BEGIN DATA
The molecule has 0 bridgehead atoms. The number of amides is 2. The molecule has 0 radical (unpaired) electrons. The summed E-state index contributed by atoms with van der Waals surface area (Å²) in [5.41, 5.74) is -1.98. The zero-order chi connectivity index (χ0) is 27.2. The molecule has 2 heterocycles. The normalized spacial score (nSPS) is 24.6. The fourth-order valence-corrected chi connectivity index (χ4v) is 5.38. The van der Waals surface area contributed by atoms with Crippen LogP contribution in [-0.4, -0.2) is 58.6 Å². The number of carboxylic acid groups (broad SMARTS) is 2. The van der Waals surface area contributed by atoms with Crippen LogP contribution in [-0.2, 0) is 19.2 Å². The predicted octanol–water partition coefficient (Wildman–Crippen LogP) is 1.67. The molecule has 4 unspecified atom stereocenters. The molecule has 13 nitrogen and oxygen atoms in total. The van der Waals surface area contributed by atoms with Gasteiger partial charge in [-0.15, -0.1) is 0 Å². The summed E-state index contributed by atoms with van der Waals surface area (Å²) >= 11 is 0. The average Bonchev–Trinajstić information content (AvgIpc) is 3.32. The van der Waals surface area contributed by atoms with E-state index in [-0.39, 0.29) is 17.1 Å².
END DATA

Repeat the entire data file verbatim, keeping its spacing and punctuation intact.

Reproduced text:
The molecule has 0 bridgehead atoms. The number of amides is 2. The molecule has 0 radical (unpaired) electrons. The summed E-state index contributed by atoms with van der Waals surface area (Å²) in [5.41, 5.74) is -1.98. The zero-order chi connectivity index (χ0) is 27.2. The molecule has 2 heterocycles. The normalized spacial score (nSPS) is 24.6. The fourth-order valence-corrected chi connectivity index (χ4v) is 5.38. The van der Waals surface area contributed by atoms with Crippen LogP contribution in [-0.4, -0.2) is 58.6 Å². The number of carboxylic acid groups (broad SMARTS) is 2. The van der Waals surface area contributed by atoms with Crippen LogP contribution in [-0.2, 0) is 19.2 Å². The predicted octanol–water partition coefficient (Wildman–Crippen LogP) is 1.67. The molecule has 4 unspecified atom stereocenters. The molecule has 13 nitrogen and oxygen atoms in total. The van der Waals surface area contributed by atoms with Gasteiger partial charge in [-0.15, -0.1) is 0 Å². The summed E-state index contributed by atoms with van der Waals surface area (Å²) >= 11 is 0. The average Bonchev–Trinajstić information content (AvgIpc) is 3.32. The van der Waals surface area contributed by atoms with E-state index in [-0.39, 0.29) is 17.1 Å².